Apr. 8 - Apr. 10
RFID News Roundup
Confidex's RFID Windshield Label receives interoperability certifications from OmniAir Consortium; Singapore hospital implements RFID solution to match babies with mothers; Redpine Signals intros wireless M2MCombo chip for Internet of Things; MP Antenna announces multi-polarized MIMO 2.4 GHz, 5.8 GHz Wi-Fi antennas; 2.1 billion contactless credentials expected to ship for transportation and ticketing market in 2018; Avery Dennison reports uptick in RFID sales during fourth-quarter and full-year 2012 financials.
Feb 07, 2013—The following are news announcements made during the past week.
Confidex's RFID Windshield Label Receives Interoperability Certifications from OmniAir Consortium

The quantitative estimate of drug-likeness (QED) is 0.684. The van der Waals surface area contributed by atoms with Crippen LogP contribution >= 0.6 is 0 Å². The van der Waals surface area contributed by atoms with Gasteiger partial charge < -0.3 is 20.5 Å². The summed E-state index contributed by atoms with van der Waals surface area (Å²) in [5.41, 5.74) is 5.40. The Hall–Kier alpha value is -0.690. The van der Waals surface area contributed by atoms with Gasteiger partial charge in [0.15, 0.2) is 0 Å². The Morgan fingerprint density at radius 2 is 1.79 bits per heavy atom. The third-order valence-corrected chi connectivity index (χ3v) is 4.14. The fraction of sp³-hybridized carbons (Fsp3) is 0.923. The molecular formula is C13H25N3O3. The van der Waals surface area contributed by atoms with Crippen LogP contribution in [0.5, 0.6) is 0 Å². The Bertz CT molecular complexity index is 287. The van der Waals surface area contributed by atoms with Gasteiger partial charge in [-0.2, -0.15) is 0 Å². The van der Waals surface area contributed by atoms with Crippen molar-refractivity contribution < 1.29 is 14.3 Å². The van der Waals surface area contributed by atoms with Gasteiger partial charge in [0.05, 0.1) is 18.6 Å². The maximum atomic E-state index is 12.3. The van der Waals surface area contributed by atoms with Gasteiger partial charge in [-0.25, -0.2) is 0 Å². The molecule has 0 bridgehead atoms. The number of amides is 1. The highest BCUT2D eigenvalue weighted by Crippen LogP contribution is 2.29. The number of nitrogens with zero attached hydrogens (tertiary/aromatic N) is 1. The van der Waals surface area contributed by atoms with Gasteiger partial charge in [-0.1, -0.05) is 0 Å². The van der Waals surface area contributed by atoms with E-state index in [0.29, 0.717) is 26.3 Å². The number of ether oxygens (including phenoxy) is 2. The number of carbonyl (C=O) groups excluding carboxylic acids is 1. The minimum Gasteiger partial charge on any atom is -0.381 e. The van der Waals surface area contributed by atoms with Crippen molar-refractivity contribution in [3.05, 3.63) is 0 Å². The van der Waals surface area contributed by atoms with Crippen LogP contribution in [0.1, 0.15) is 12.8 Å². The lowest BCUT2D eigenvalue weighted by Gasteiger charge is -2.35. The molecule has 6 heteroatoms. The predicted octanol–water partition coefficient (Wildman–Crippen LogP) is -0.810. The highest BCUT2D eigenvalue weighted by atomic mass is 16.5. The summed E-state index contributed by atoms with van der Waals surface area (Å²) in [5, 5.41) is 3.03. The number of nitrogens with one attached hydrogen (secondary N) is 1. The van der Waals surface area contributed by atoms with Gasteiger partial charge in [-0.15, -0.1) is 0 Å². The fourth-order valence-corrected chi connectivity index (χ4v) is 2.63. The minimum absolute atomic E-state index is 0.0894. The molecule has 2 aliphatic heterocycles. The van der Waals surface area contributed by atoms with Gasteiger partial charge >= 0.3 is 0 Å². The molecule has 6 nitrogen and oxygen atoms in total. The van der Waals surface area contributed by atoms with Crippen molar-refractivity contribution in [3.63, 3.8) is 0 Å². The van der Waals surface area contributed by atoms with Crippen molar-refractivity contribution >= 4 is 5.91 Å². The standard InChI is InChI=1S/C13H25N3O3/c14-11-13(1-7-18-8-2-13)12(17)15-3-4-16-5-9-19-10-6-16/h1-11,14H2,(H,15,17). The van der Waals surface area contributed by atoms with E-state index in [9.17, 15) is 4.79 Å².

Confidex, a supplier of specialty RFID tags, has announced that its 6C RFID Windshield Label has been certified by OmniAir Certification Services (OCS), the test affiliate of the OmniAir Consortium. Both the consortium and OCS are nonprofit standards organizations working to advance the deployment of interoperable advanced transportation technologies, and to oversee testing and certification services for ISO 18000-6C (EPC Gen 2) RFID passive ultrahigh-frequency (UHF) RFID tags and readers for toll-collection applications (see Efforts to Aid Adoption of ISO 18000-6C RFID for Toll Collection Move Forward). According to Confidex, the OCS certification positions the company as a certified, high-quality, high-volume RFID tag provider, and validates that the labels will interoperate with similarly certified products. The OCS certification program ensures tolling tag and reader interoperability across different equipment vendors and toll facilities. The program includes testing for baseline and applied interoperability. The Confidex Windshield Label, designed for toll collection, can be attached inside a vehicle windscreen, the company reports, and can be read automatically from a distance of several meters away, even on a vehicle traveling at high speeds. The label can be customized with surface printing, security markings or special programming. Confidex partnered with RFID IC and reader provider Impinj, and incorporated Impinj's Monza 4E chip into the Windshield Label. The labels are already in use in various toll-collection systems, including in Maharashtra, India. For the Maharashtra deployment, Confidex customized its 6C RFID Windshield Labels to provide automatic identification of heavy-goods vehicles and instant access to vehicle data at state border crossings (see RFID News Roundup: India's State of Maharashtra Adopts Confidex RFID Technology for Border Checkpoints). In total, the firm reports, Confidex has supplied 350 million contactless tickets to date, to more than 30 nations worldwide.